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Pierre Khodja’s Camus opens this week, bringing the vibrant flavours of his Algerian homeland to Northcote’s High Street.
Here's the story behind it.
Destroyed by fire in 2014, the Stokehouse has returned as an elegant foreshore precinct. Michael Harden talks to owner Frank van Haandel about the rebirth of a landmark.
Millbrook Winery chef Guy Jeffreys walks us through his approach to cooking and what's on the menu this month and next.
New York is overflowing with so many great new places to eat – where to start? Our chief critic, Pat Nourse, checks out the greatest of the latest.
A zesty riff on an apres-ski pick-me-up.
There's extreme skiing, and then there's skiing in Antarctica.
Attica’s chef isn’t happiest when eating soils or smears on his days off, it’s souvlaki. We follow him to his favourite spot.
Whether caramelised in a tarte Tartin, paired with slow-roasted pork on top of pizza or tossed through salads, this sweet stone fruit is an excellent addition to summer cooking.
Instagram’s most famous cake, plus a few other sweet hits, is heading south.
Australia is about to get its first glimpse of Seabourn Encore, a glamorous new addition to the Seabourn fleet.
Whether it's mixed through black rice pudding with caramelised bananas, shredded on top of mango trifle or toasted and served with coconut jelly, coconut adds tropical touch and fragrance to summer desserts.
What is it about chefs and tattoos? A new book asks the inked to answer for themselves.
With fresh ingredients and lots of spices, these light and healthy recipes are perfect for summer.
Melbourne, it's finally your turn for a taste of David Thompson's uncompromising Thai cooking.
'Tis the season to be jolly, fa-la-la-la-la and all that jazz.
We're guessing whoever came up with that little ditty was
rosy-cheeked and clutching a generous mug of foamy, frothy,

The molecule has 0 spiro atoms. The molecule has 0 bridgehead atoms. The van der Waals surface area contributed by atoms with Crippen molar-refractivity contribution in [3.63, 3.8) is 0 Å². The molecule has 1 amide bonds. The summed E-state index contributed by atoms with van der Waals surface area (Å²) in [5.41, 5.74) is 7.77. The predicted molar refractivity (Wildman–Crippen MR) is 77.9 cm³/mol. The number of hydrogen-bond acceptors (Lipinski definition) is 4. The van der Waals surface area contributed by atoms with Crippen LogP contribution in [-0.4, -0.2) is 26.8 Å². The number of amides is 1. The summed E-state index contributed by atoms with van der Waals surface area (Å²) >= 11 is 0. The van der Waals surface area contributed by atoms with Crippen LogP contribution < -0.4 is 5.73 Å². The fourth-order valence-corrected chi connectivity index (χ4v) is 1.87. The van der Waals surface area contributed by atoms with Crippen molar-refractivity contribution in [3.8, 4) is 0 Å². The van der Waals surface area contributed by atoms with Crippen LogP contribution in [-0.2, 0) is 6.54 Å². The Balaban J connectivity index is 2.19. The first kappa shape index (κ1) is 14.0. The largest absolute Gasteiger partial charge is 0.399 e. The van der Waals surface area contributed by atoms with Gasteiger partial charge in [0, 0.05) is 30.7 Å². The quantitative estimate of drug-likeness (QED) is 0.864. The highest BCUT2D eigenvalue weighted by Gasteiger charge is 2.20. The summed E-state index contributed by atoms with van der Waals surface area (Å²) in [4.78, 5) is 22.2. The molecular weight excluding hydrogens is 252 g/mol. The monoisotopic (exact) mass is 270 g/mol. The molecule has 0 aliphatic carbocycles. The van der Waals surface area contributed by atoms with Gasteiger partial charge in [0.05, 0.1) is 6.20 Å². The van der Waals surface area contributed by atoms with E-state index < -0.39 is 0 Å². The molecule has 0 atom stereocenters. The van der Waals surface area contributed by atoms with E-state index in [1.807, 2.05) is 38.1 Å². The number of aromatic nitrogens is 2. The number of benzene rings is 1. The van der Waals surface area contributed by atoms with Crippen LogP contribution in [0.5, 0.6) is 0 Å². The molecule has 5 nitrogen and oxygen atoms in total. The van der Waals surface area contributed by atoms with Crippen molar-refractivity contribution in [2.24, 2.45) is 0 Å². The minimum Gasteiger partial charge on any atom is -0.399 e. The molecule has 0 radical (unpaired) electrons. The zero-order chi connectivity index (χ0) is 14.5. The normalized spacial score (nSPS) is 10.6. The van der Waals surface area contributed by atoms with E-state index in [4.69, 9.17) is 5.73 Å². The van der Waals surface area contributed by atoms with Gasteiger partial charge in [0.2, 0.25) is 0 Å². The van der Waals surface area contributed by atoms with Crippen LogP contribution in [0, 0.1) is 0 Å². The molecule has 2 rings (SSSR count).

The name dates back to the late 18th century, although there's no consensus on how it came about. The "egg" part at least is self-explanatory, but there are a few possible explanations of "nog". In 17th-century England the word described a type of strong beer, while the word "noggin" referred to a small mug or quantity of liquor.
Eggnog, with its combination of egg, dairy, alcohol and spices, is a variation on a couple of other English concoctions, the medieval posset (hot milk curdled with ale and spices) and caudle (warmed ale thickened with egg yolks and sweetened with honey).
It has also been known as an eggflip, referring to the method of "flipping" the mixture - rapidly pouring it from one jug to another - to mix the ingredients and make the drink foamy.
The name alone is enough to bring a smile to your face. It sounds faintly ridiculous and child-like, but make no mistake - despite its innocent milky appearance, this is one grown-up drink.
The British traditionally laced their version of eggnog with Sherry, Madeira or brandy, while across the Atlantic the Americans embraced New World hooch with gusto and added rum instead.
Other parts of the world have their own versions too. In Puerto Rico they have coquito made with coconut milk; in Mexico it's rompope. Germany has a Biersuppe, while the French have lait de poule.
Eggnog is still embedded in the festive traditions of England, Europe and the US. Although such a rich drink may seem at odds with our warmer climate, it's unexpectedly refreshing. The key is to chill it thoroughly, which offers the added benefit of giving the spices more time to infuse.
It's so satisfying that it could almost do double duty as a dessert. But in this season of festivity and celebration, it seems fitting to indulge in both. So this Christmas, we'll be washing down our pudding with a glass or two of chilled eggnog. Christmas spirit indeed.
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